@Eric888 (can I call you Eric8?): Oh, don't worry, I'm not assuming that at all!  I was just very confused to see it missing, but your explanation makes sense.  They are testing out a brand new multiattack mechanic for both the rogue and the fighter, plus two-weapon fighting rules.

So, now for a bit of fun.  How would you handle Flurry of Blows?  Here is my Off The Top of My Head idea:

Level 5: Multiattack
Flurry of Blows:  If you use your action to attack and use two-weapon fighting (whether with weapons or unarmed) you can give up your Deadly Strike to make a series of quick strikes.  You can make one additional melee attack (don't add your stat modifier to damage).  At level 10, 15, and 20 you gain an extra attack, for a total of 6 attacks at level 20.

So you turn your Deadly Strike dice into extra attacks.  Advantage compared to Whirlwind Attack: you can stack more than one attack on a single creature.  Disadvantage: you don't get to add your Stat modifier to damage, so less damage when you attack a bunch of creatures.  I think this is a pretty decent trade-off.  The Fighter is better at clearing out a cluster of little guys, the monk can deliver a ton of attacks to one big guy.

The damage is still less than what a Fighter could do with a Heavy weapon, but maybe that is ok.
Rogue is a mess now. It's generic and it's not really good at anything. Its abilities don't even complement one another, like the 3.5 monk, or a badly multiclassed character. It needs fixing because, as is, the rogue has no role. It's not a damage dealer, it's skills can be duplicated by literally any other class, it's dangerously squishy, the only abilities they have that actually protect them from damage only work if something allows a dexterity saving throw, and it doesn't have spells.

1. Backstab is basically just flanking and this makes no sense for an ASSASSIN who, one would think, will be working alone.

2. Skill mastery is gone now, meaning rogues have no real advantage on skill checks over other classes.

3. As pointed out on another thread, Sneak Attack is a non-feature until higher levels.

4. Thief, somehow, doesn't get pick pockets, but Trickster does?

5. They seem to have just rolled a percent-die to see which specialties get advantage when alone, and which get advantage from flanking. It feels generic, and it feels like it's situationally dependent, which I don't like AT ALL.

6. I also don't like the way Blindsense is written. Abilities that simply negate (completely) other abilities are a bad idea, especially at mid-levels in a base class. So, nobody can hide when a rogue's around? Lame.


Ah!  Stop replying so fast, it is hard for me to keep up!

@Eric: that is what I thought (regarding the Shield feature).  Disadvantage alone seems good enough.

@Duelist71: Good point.  I didn't catch that part, but it totally mentions giving up defense.  Would granting advantage against all attacks be too harsh?  Given the Resistance to the most common damage types in the game I don't think it would be.  Something worth playing around with I think.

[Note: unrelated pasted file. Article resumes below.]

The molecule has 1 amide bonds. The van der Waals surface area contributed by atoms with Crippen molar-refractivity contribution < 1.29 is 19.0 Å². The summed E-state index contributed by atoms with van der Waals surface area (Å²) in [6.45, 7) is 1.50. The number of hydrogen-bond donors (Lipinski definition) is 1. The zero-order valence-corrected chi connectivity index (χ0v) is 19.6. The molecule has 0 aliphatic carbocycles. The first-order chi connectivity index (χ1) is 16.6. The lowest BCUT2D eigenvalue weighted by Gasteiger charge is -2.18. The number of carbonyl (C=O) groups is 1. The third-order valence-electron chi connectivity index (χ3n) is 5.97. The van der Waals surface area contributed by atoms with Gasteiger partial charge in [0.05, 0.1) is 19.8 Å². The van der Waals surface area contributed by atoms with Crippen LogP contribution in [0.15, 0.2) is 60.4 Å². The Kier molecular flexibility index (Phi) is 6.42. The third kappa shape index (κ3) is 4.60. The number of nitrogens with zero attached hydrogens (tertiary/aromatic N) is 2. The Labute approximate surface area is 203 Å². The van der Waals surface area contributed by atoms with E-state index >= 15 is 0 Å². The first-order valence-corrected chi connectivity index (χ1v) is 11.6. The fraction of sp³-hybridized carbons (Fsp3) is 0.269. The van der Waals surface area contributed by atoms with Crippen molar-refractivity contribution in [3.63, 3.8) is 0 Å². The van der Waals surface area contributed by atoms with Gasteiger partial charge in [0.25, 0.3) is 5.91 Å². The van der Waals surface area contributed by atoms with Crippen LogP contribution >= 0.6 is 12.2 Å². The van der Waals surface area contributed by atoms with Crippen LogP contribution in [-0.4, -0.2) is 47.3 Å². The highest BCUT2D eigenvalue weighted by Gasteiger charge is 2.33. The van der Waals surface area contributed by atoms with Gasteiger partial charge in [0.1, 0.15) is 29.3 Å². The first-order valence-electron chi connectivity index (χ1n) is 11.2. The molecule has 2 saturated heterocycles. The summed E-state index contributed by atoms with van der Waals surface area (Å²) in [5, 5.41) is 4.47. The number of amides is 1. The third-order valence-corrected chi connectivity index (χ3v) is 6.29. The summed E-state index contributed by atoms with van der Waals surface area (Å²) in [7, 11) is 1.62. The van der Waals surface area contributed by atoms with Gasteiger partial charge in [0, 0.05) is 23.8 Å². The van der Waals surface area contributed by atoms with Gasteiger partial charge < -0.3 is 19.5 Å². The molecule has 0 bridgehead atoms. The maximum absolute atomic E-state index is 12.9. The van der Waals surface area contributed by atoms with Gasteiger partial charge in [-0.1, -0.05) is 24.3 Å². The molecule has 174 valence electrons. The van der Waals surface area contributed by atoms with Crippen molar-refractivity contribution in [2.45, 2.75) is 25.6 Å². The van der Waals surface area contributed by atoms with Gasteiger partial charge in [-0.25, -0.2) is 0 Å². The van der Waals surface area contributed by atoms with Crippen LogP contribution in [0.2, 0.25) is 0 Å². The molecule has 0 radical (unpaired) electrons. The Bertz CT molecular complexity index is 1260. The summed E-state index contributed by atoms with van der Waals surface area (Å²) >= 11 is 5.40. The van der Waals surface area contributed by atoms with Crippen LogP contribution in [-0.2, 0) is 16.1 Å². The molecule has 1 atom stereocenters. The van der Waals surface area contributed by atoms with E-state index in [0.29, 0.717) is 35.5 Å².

I don't like losing your Dex mod to AC, because it isn't a penalty for Barbarians with no Dex mod.

@Campydraper: I think that would work well.  You could get rid of the bonus feats and replace it them with those sorts of features.
Rogue is a mess now. It's generic and it's not really good at anything. Its abilities don't even complement one another, like the 3.5 monk, or a badly multiclassed character. It needs fixing because, as is, the rogue has no role. It's not a damage dealer, it's skills can be duplicated by literally any other class, it's dangerously squishy, the only abilities they have that actually protect them from damage only work if something allows a dexterity saving throw, and it doesn't have spells.

I don't agree, I actually found the rogue very flavorful and it looks like it would be a lot of fun to play.  The abilities complement each other very nicely.  You get the ability to gain advantage on an attack, giving you the choice of accuracy vs. damage.  You gain extra skills and features that let you use those skills better (feats).  They certainly are squishy, but I think that fits well with a rogue...they don't want to go toe-to-toe.  They gain plenty of unique features that other classes don't get (distract, uncanny dodge, evasion, etc), and they get a unique Multiattack feature.  Now, on to your numbered points:
1. Backstab is basically just flanking and this makes no sense for an ASSASSIN who, one would think, will be working alone.

Yes, backstab is flanking.  In a system without flanking, this is pretty awesome.  Your point about the Assassin is valid, and I would allow you to substitute Isolated Strike in place of Backstab.  Given the freeform customization built in to D&D Next, I don't see a real issue here.
2. Skill mastery is gone now, meaning rogues have no real advantage on skill checks over other classes.

Skill Mastery is not gone, it is simply toned down.  The Assassin gains +1d6 on bluff and sneak checks, for example.  I felt that Skill Mastery was too strong, so I really like this new version.  It keeps the Rogue as an expert, but an expert in a small area of skills, which makes sense (rather than an expert with 8 skills, plus more if you trained in more skills).
3. As pointed out on another thread, Sneak Attack is a non-feature until higher levels.

No comment on that "other thread".  That said (or not said), I think Sneak Attack is nice even at lower levels.  Many monsters are easy to hit, meaning advantage is sometimes wasted.  I'd love to give up advantage for the chance to deal extra damage when facing something like a Zombie, for example.
4. Thief, somehow, doesn't get pick pockets, but Trickster does?